I bet you could give an entire exam in Biochem 101 on all of the hormones flowing through my brain at this exact moment.

So for the next hour or so my friends went chasing after bulls, some even grabbing their horns (no comment) while I stood on the edge of the stadium scanning the arena wide-eyed to make sure none of them needed me to accompany them to the hospital.

Yeahhhh no.

  • Returned to the campsite mid-morning to take a MUCH needed nap.


  • Spent the rest of the day at the campsite pool instead of sightseeing around Pamplona. I was mentally exhausted from the morning’s events and honestly at this point in Europe, all of the minor cities kind of look the same. (Pardon the privilege 😬)
  • Was in the minority that went to bed early instead of indulging in the frathouse disaster environment that was the Stoke campsite. Was rewarded with a good night’s rest and no subsequent hangover which was good because it took all of our collective patience and brainpower to deal with Stoke Travel’s “check out procedure” (lol jk there was none). Not one of the employees agreed on how to check out, what bus would take us back to Barcelona, when that bus was leaving, or where the bus would pick us up. So that was fun.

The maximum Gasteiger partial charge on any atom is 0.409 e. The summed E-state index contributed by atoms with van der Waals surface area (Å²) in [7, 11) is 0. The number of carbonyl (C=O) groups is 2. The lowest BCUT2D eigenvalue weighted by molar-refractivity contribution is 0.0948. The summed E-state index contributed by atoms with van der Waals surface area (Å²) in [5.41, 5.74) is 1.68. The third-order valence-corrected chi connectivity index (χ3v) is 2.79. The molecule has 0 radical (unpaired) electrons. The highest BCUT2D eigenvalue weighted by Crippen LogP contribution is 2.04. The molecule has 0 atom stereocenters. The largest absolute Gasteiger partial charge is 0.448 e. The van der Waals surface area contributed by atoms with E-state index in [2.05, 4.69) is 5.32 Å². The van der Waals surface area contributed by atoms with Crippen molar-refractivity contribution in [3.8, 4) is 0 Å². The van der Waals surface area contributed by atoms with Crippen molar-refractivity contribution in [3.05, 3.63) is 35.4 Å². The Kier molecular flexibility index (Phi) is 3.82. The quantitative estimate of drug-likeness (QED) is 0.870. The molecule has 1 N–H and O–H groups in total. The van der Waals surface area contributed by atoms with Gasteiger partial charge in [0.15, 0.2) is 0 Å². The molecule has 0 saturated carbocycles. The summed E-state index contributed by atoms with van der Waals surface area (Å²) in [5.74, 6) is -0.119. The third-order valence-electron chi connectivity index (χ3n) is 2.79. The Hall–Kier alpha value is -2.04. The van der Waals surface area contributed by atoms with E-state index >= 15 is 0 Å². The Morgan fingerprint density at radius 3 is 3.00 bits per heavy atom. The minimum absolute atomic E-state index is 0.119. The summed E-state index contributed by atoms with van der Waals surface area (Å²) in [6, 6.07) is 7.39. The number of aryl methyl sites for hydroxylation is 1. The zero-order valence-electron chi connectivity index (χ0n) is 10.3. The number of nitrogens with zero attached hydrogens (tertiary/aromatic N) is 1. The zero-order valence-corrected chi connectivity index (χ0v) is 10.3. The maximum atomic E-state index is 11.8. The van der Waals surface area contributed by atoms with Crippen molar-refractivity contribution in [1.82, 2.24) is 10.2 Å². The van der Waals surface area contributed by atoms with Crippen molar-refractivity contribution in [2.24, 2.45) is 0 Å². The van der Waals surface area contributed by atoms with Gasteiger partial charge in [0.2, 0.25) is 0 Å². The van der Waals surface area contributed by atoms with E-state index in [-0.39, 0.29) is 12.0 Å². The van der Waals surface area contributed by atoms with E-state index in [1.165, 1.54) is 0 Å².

Things Remote Year is teaching me: how to sleep anywhere.

  • Resisted the urge to burn all of our Stoke gear when we finally got back to Barca and instead took showers at our hostel and went to a nice dinner to remind ourselves that we are in fact civilized human beings.
  • Finally got tickets for the Sagrada Familia on our last day in Barcelona and wow Gaudi is something else. To be honest I liked the outside more than the inside, but that’s like saying oh Starry Night is ok but I prefer the Mona Lisa. The outside was incredibly intricate and weird- it kind of looked like a Christmas tree met a rainforest and had a giraffe baby.. if that makes any sense. If it doesn’t, you’re starting to understand.


The inside was almost the complete opposite. Straight lines, angles, and smooth surfaces abounded. The use of light and color was unmatched by anything I’ve seen and the fact that it’s still being built meant that things like elevators are completely integrated into the design. It’s a sight to behold. If there’s not a Modern Marvel’s episode about it, there absolutely should be.
  • Finally left Barcelona that night for a (hopefully) quiet few weeks in Sofia, our last city in Europe.
Overall reviews:
Barcelona: 9/10
Pamplona: 5/10
Running with the bulls: 10/10
Stoke Travel: -1,000,000/10